China will buy more palm oil from Malaysia

This was written by Melissa Goh and published in Channel News Asia.

KUALA LUMPUR : Chinese Premier Wen Jiabao has said China will continue its steady import of crude palm oil from Malaysia. He gave the commitment after meeting Malaysian Prime Minister Datuk Seri Najib Razak in Putrajaya on Thursday, on the second of his two-day working visit.

Both leaders witnessed the signing of a series of agreements ranging from trade, investment, education, infrastructure and telecommunication.

It is Premier Wen's second official visit to Malaysia. The 68-year-old led a delegation of 118 members, including four ministers. They were given a warm welcome by Prime Minister Najib at his office in Putrajaya.

The leaders met for over an hour and pledged to take bilateral relations to new heights.

Prime Minister Najib said: "We have every confidence that given his strong leadership, China will continue to prosper and provide very strong impetus in terms of global economic growth.

"I am also appreciative of PM Wen's commitment that China will continue to buy in big quantities Malaysian palm oil and palm oil products."

Last year, China imported 3.48 million tonnes of palm oil from Malaysia, 13.5 per cent less than 4.03 million tonnes in 2009. China is Malaysia's largest trading partner. Two-way trade reached US$75 billion last year. Malaysia, on the other hand, is China's top trading partner in ASEAN for three consecutive years."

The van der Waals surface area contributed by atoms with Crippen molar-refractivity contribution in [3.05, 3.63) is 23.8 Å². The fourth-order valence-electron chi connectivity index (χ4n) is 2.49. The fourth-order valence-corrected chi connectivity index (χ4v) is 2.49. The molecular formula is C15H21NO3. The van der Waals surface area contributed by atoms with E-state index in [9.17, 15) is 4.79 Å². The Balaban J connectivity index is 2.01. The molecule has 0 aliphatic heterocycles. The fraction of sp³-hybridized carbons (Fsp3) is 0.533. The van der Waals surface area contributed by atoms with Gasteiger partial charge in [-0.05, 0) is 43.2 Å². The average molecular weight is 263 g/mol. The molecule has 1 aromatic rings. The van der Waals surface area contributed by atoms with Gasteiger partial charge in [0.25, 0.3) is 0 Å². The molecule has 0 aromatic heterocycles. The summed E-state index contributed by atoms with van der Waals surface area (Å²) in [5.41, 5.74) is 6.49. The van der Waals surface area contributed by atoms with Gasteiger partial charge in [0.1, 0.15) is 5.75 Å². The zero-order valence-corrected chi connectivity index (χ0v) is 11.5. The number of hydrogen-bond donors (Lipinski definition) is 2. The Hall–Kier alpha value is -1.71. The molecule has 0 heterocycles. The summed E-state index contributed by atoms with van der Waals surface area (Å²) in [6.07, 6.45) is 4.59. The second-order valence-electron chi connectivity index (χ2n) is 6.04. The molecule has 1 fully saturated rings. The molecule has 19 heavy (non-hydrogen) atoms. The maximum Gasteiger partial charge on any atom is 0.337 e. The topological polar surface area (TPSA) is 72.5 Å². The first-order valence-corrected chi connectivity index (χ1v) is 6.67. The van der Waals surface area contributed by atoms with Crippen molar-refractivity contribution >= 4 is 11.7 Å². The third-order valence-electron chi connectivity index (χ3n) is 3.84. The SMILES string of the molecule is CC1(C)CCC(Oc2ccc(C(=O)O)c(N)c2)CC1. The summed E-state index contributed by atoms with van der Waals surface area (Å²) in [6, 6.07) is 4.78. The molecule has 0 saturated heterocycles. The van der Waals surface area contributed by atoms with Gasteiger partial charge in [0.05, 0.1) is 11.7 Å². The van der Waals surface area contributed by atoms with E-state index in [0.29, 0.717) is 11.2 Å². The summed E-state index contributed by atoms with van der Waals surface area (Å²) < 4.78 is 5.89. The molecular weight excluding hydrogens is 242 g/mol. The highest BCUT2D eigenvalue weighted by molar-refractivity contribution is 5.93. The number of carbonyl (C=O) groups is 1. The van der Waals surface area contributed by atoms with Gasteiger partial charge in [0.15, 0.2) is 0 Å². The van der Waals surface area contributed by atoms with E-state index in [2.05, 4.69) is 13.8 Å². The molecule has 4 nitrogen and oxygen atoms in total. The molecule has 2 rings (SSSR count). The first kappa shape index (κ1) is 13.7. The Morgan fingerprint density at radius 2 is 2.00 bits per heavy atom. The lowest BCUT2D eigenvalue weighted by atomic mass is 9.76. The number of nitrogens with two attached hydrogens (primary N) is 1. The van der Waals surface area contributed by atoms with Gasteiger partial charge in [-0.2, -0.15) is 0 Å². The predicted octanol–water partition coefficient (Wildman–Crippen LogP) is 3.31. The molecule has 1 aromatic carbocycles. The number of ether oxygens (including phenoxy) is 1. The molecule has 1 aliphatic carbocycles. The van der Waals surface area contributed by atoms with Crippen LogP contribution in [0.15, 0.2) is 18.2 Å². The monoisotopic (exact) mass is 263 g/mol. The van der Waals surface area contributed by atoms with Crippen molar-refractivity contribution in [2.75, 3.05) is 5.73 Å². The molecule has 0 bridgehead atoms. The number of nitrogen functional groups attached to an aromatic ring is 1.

Chinese Premier Wen said: "Eventhough China has long been running a trade deficit with Malaysia, we have no complaints. China agrees to continue steadily importing Malaysia's palm oil." Malaysia and China are developing countries facing economic development challenges. "Therefore, with deep co-operation, we can together deal with such challenges and fulfil our mutual interests," he said.

The two sides signed a series of agreements to expand and deepen bilateral economic and trade co-operation. Bank Negara of Malaysia will set up representative office in Beijing to facilitate transactions to be settled in local currencies, instead of the current practice of using the US dollar.

Premier Wen later opened a Sino-Malaysia trade and economic co-operation forum in Kuala Lumpur and met business leaders.

Fui Soong, CEO of the Centre for Strategic Engagement, said: "What people really want to see is a significant volume of trade increase between China and Malaysia, not just in commodities. What you see is the rise in trade between two countries is very centered on commodities, SMEs are not benefiting from the rise in trade."

China and Malaysia are also looking to co-operate in education, including a joint effort to establish a Chinese Studies Centre at Universiti Malaya.

Premier Wen visited the country's oldest university a day earlier and held a lively exchange with students there. During his time in Malaysia, Premier Wen also met up with former prime minister Tun Dr Mahathir Mohamad.

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